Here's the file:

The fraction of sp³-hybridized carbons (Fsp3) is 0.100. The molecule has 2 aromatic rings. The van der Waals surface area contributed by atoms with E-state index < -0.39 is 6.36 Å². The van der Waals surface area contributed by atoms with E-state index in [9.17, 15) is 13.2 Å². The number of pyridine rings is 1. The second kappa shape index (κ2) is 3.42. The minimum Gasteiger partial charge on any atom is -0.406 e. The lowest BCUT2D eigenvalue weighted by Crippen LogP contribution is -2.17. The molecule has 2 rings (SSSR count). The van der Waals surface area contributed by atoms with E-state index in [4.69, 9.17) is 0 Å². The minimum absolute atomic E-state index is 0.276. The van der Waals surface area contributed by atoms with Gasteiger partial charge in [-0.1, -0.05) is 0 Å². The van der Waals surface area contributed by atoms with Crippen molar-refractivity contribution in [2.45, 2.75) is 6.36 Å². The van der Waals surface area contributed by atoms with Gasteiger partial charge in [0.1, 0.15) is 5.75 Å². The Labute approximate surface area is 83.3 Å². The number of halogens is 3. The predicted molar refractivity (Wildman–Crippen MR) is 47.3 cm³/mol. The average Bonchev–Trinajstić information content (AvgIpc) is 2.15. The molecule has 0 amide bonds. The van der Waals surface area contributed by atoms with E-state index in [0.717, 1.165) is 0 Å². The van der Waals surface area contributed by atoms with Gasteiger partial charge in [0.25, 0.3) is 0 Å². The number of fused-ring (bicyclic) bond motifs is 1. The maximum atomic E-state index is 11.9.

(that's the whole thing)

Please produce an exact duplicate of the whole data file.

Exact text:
The fraction of sp³-hybridized carbons (Fsp3) is 0.100. The molecule has 2 aromatic rings. The van der Waals surface area contributed by atoms with E-state index < -0.39 is 6.36 Å². The van der Waals surface area contributed by atoms with E-state index in [9.17, 15) is 13.2 Å². The number of pyridine rings is 1. The second kappa shape index (κ2) is 3.42. The minimum Gasteiger partial charge on any atom is -0.406 e. The lowest BCUT2D eigenvalue weighted by Crippen LogP contribution is -2.17. The molecule has 2 rings (SSSR count). The van der Waals surface area contributed by atoms with E-state index in [4.69, 9.17) is 0 Å². The minimum absolute atomic E-state index is 0.276. The van der Waals surface area contributed by atoms with Gasteiger partial charge in [-0.1, -0.05) is 0 Å². The van der Waals surface area contributed by atoms with Crippen molar-refractivity contribution in [2.45, 2.75) is 6.36 Å². The van der Waals surface area contributed by atoms with Gasteiger partial charge in [0.1, 0.15) is 5.75 Å². The Labute approximate surface area is 83.3 Å². The number of halogens is 3. The predicted molar refractivity (Wildman–Crippen MR) is 47.3 cm³/mol. The average Bonchev–Trinajstić information content (AvgIpc) is 2.15. The molecule has 0 amide bonds. The van der Waals surface area contributed by atoms with E-state index in [0.717, 1.165) is 0 Å². The van der Waals surface area contributed by atoms with Gasteiger partial charge in [0.25, 0.3) is 0 Å². The number of fused-ring (bicyclic) bond motifs is 1. The maximum atomic E-state index is 11.9.